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mkf21VLX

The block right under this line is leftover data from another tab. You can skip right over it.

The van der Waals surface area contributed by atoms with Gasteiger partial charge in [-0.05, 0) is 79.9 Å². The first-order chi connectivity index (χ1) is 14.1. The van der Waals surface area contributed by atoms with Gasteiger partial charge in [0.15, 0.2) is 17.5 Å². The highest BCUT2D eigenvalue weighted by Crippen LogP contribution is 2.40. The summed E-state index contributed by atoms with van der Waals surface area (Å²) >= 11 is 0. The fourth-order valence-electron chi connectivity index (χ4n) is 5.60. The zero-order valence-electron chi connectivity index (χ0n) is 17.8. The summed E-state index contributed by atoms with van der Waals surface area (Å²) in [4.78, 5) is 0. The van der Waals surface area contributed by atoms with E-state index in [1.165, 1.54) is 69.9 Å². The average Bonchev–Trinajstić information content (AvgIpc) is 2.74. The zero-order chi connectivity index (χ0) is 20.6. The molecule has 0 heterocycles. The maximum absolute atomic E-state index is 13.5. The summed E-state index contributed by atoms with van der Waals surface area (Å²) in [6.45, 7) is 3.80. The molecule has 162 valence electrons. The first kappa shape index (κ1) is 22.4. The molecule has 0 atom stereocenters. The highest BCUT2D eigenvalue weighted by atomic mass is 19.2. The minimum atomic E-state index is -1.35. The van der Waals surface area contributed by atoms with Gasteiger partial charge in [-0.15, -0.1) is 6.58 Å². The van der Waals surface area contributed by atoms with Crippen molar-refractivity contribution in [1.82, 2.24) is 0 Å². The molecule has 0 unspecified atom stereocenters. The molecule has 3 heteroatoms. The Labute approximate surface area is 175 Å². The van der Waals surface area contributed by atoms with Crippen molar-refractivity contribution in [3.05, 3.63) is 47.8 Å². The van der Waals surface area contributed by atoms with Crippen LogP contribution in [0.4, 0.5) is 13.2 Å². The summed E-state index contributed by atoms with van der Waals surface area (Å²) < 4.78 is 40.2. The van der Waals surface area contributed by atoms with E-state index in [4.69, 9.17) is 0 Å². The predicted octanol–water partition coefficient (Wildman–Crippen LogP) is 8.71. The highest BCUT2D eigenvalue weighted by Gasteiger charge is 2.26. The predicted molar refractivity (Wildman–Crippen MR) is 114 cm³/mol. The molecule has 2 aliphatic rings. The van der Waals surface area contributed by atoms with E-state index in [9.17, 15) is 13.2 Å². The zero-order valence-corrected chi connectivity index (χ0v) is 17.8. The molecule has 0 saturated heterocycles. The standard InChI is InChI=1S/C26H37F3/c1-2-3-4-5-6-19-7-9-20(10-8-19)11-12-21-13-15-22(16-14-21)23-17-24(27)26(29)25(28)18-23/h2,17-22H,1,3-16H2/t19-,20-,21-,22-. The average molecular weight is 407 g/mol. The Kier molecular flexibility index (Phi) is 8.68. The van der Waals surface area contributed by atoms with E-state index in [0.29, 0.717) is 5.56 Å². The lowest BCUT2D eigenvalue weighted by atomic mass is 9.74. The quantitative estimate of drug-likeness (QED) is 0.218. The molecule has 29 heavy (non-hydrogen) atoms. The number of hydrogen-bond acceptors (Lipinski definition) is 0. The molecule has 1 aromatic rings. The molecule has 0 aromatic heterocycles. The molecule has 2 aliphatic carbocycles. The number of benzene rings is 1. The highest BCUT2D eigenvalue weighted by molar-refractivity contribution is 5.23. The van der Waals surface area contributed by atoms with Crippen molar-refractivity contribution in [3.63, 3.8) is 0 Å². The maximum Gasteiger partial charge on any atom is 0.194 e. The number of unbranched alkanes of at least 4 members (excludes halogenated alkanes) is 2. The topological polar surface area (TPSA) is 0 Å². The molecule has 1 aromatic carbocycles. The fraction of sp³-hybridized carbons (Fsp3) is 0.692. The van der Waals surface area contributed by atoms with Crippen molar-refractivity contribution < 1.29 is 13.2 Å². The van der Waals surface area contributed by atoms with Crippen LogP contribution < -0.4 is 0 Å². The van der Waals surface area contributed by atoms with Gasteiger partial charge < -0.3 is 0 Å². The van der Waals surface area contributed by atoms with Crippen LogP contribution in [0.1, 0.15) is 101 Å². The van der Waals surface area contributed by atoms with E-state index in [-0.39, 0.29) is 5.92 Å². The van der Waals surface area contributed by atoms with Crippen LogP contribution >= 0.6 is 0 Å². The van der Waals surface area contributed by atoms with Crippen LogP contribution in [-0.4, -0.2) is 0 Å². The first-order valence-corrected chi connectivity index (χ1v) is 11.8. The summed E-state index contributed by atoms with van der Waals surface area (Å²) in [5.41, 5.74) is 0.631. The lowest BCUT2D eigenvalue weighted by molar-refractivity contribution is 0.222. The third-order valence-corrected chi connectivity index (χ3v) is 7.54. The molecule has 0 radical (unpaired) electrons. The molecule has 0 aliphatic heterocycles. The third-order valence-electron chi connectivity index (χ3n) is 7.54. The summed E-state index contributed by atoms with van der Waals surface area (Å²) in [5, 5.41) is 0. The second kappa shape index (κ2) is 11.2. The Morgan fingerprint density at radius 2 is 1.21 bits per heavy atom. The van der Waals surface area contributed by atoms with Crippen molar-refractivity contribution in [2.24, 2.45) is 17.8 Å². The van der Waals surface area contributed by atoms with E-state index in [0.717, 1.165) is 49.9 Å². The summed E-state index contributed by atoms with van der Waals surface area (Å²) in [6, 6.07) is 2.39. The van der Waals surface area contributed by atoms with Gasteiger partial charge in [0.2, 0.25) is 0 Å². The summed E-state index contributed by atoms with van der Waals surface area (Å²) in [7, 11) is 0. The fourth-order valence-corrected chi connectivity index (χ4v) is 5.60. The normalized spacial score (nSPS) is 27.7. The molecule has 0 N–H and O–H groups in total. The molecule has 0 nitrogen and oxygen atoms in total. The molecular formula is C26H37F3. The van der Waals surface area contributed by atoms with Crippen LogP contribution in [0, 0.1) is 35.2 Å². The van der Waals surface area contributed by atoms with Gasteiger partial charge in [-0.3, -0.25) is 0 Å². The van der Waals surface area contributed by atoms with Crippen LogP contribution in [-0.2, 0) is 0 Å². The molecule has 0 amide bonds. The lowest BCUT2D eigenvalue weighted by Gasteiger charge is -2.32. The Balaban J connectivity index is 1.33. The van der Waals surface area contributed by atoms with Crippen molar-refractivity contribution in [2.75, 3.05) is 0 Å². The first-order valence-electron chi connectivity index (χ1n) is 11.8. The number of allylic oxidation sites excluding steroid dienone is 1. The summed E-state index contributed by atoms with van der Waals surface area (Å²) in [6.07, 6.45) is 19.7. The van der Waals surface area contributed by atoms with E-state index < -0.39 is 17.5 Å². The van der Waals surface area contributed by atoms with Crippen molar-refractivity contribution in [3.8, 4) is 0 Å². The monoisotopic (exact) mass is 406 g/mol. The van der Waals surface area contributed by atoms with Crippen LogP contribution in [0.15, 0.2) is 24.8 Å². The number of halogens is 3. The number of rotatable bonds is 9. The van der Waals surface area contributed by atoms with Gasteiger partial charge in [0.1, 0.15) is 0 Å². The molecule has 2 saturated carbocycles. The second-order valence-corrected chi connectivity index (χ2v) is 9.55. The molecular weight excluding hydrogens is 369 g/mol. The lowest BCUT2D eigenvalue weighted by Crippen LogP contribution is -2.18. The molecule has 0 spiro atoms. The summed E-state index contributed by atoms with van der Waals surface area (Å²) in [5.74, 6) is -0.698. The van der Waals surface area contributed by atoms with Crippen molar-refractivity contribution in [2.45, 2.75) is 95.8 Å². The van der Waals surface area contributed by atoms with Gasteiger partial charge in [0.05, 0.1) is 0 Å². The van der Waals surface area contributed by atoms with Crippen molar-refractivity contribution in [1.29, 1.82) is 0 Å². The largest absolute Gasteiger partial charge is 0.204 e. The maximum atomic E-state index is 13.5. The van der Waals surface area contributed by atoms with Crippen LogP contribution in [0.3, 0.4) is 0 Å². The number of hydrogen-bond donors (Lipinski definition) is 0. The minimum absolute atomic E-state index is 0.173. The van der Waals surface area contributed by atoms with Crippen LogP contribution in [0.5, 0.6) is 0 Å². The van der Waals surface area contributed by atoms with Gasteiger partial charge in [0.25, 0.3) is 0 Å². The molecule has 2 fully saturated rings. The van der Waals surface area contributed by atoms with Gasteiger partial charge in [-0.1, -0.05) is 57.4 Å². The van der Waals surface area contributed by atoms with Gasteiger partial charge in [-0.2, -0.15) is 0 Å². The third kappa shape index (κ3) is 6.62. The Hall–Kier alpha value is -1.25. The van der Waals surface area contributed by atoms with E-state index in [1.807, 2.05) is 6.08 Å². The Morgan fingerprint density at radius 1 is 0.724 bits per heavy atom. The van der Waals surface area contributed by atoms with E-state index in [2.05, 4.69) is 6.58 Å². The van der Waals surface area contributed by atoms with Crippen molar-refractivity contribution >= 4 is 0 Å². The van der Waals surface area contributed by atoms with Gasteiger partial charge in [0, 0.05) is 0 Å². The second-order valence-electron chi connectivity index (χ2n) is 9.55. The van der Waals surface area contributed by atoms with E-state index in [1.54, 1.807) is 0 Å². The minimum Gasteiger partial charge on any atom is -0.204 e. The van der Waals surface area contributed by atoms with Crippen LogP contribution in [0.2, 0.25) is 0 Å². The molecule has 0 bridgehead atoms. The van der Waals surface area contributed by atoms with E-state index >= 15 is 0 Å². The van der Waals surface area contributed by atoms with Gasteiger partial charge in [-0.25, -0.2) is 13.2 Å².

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  1. Extremely Accurate Fuel Level And Fuel Consumption Gauge This project was a collaboration by mkf21VLX and Mikeo Background: Automobiles and light trucks manufactured in the US starting in 1996 have been required to have On Board Diagnostics (OBD). The connector in one of these vehicles is known as ODBII. There are many tools and apps that you can plug into that OBDII port to see what your vehicle is doing. We wanted something like that for our boats. Boats are notoriously inaccurate in their fuel gauge readings. If you are lucky they read pessimistically (show less full than is really there). And most have no display of fuel consumption rate. We think most manufactures don’t want you to know. So the mission was two-fold. Get an accurate reading of fuel consumed and fuel remaining. And get an accurate fuel burn rate. In the marine world all boats manufactured from 2009 to present have been required by federal law to have a similar type of OBD as the automotive world. However, for whatever reason, the marine manufactures choose to use a different communication protocol for their solution. It is called OBD-M (M for marine). The protocol they chose is known as J1939. J1939 also is used extensively in the diesel powered vehicle world including diesel RV’s. After researching for several years a number of different fuel flow solutions, none were found that were either workable, elegant or inexpensive. And one more problem: mechanical fuel line transducer solutions won’t work in most modern boats because they either have fuel return lines (leading to inaccurate consumption rates) or pumps submerged in the fuel tank. While searching for J1939 based fuel management solution we came upon a company called Liner Logic. They have been making a product called the Scangauge for OBDII applications for a number of years. We actually each had one in our trucks. Then, a few years ago they made a version for the diesel RV market, the Scangauge-D. After consulting with Linear Logic we decided to give the Scangauge-D a shot. Your boat dealer/mechanic probably uses a program called Diacom running on a laptop computer and plugs it into the OBD-M connector on your boat. The screen display of the software shows all the parameters on the CAN BUS that can also be read by the Scangauge-D. Proof that the data is there is below.. Linear Logic was willing to give us the pin outs on the cable and the color codes to identify the four wires needed: 12+, ground, CAN+, CAN-. CAN stands for Controlled Area Network and is the BUS pathway for the J1939 communications. Here is the standard OBD-M 6 pin female connector (A – F, marked on the housing) found in the boats. Standard OBD-M pin assignments are: A: Battery 12+ B: Ground C: CAN+ D: CAN- E & F: not used Here is the OBD-M connector found under the dash of my 2013 Malibu VLX. Parts Needed: 1 x Scangauge D $159.95 (on Amazon) – see above https://smile.amazon.com/ScanGauge-SGDFFP-Vehicle-Monitor-Frustration/dp/B00VX2NP4W/ 1 x m5dlcm ($9.95) – OBD-M housing and 1 x pin6269 (5 pack $1.95) pins. You need the test (male) housing and test (male) pins. Suggestion: purchase an extra housing and extra pins in case you screw up. Once a pin is inserted in the housing it’s not coming back out (speaking from experience). https://www.obd2allinone.com/products/m5diag.asp Here’s how we built the cable: Cut the round connector off of the cable that came with the Scangauge-D. For a Malibu boat this works fine because Malibu puts a remote OBD-M connector under the dash. For other boats where the connector is only in the engine harness, a custom cable of appropriate length would need to be made to reach to the dash area. You would need to purchase either a heavy duty RJ45 cable or roll your own. Just make careful notes of the color codes and contact positions of the RJ45 plug to match up with the layout shown above. Use the Scangauge-D RJ45 end for reference. Scangauge-D RJ45 – right to left pin positions 1: black - ground 2: brown – J1939+ (CAN+) 3: red – J1939- (CAN-) 4: orange 5: yellow 6: <empty> 7: <empty> 8: green – 12+ power Assemble as follows: 1) Connect the Scangauge-D cable leads 1 (black), 2 (brown), 3 (red), 8 (green) to the male pins. First they were soldered them then crimped. 2) Slip a 3” piece of heat shrink tubing over the cable 3) Insert the male pins into the male housing. Green into A position, Black into B position, Brown into C position, Red into D position 4) Install the provided strain relief 5) Slide the heat shrink tubing as close to the housing as possible and apply heat to shrink it in place 6) Apply liquid electrical tape to the pin side of the housing to provide a water resistant seal. This is especially important if the OBD-M connector is going to be in located at the engine harness. 7) Mount the Scangauge-D in a convenient location using Velcro, plug the RJ45 cable end into the gauge, and route the cable to the OBD-M connector. In the case of Malibu, this is under the dash. Here is what the completed connector looks like. Setting Up The Scangauge-D: The Scangauge-D needs to be configured to work properly. The Quick Start Guide will give you the basics. Distance units can be set to Miles although the will be no data since there is no odometer in the boat. The scangauge-D does not use or interface with GPS. Do, however, set fuel units, temperature units, pressure units, currency type, and, most importantly, your tank size. On the main screen you will see four items with a button adjacent to them. They are Scan, Gauge, Trip, More. # Scan is for identifying and clearing DTCs (Diagnostic Trouble Codes) # Gauge is where you will be most of the time. This is where the CAN BUS readings are found. GPH and HP (horsepower) are two example. # Trip is where the tracking data is found. Examples are fuel consumed, fuel remaining, average GPH. # More is where you go for things like resetting the tracking data after a fill-up. Special Notes: # Refill must be entered manually for accurate calculations. # Trip A and Trip B need to reset after fill-up, before driving. # Change the TRIP method to AB: select MORE>SETUP>scroll to ADV SETTINGS>EDIT>scroll to TRIPS>change from DAYS to AB. With the trip method set to AB, the Scangauge-D will now save data when it sees the boat comes to a stop with the engine off. If you want to have Trip gauges display on the Gauges screen you can use the XGauge function to create those. Two that you will probably want are gallons used and gallons remaining. How to program them can be found on page #46 of: https://www.scangauge.com/download/2072/ . Briefly, these are the settings. Note: the NAME can be anything you like as long as it is 4 letters/numbers or less. Memory 0 TXD 13 RXF 80000... RXD 0000 MTH 0000... NAME TFU (Total Fuel Used) or TKU (TanK Used) Memory 1 TXD 24 ** RXF 80000... RXD 0000 MTH 0000... NAME TFR (Total Fuel Remaining) or TKR (TanK Remaining) ** TXD 24 doesn’t make sense but we worked with Linear Logic to get this code. TXD 23 does not work. Their instructions as published are incorrect. It is not our intent to explain every aspect of the Scangauge-D in this project posting. The manual supplied with the unit is pretty easy to understand. So ….. After initial setup of the Scangauge-D including, most importantly, fuel tank capacity, the gauge was put in service. After a couple of tanks of fuel, and following the calibration guidelines, we can state that when we go to fill up our tanks, we are within 1 gallon of what the Scangauge-D says was used, sometimes as little as 0.1 gallon difference. Differences can occur by using different fueling stations, different pumps at the same station, how precise you are during your fillup, etc. Being within a gallon of actual use is pretty good. In addition to fuel burn rate (which can be scary at times depending on what you are doing), you can get readings such as horsepower, torque, throttle position, and a bunch of others. Up to four data elements can displayed at any one time on the Scangauge-D. Here are some pictures of the unit in place and functioning. This project has been installed in a ’13 VLX, ’15 LSV, and even tested it in a Mastercraft 2015 Prostar with an Ilmor engine.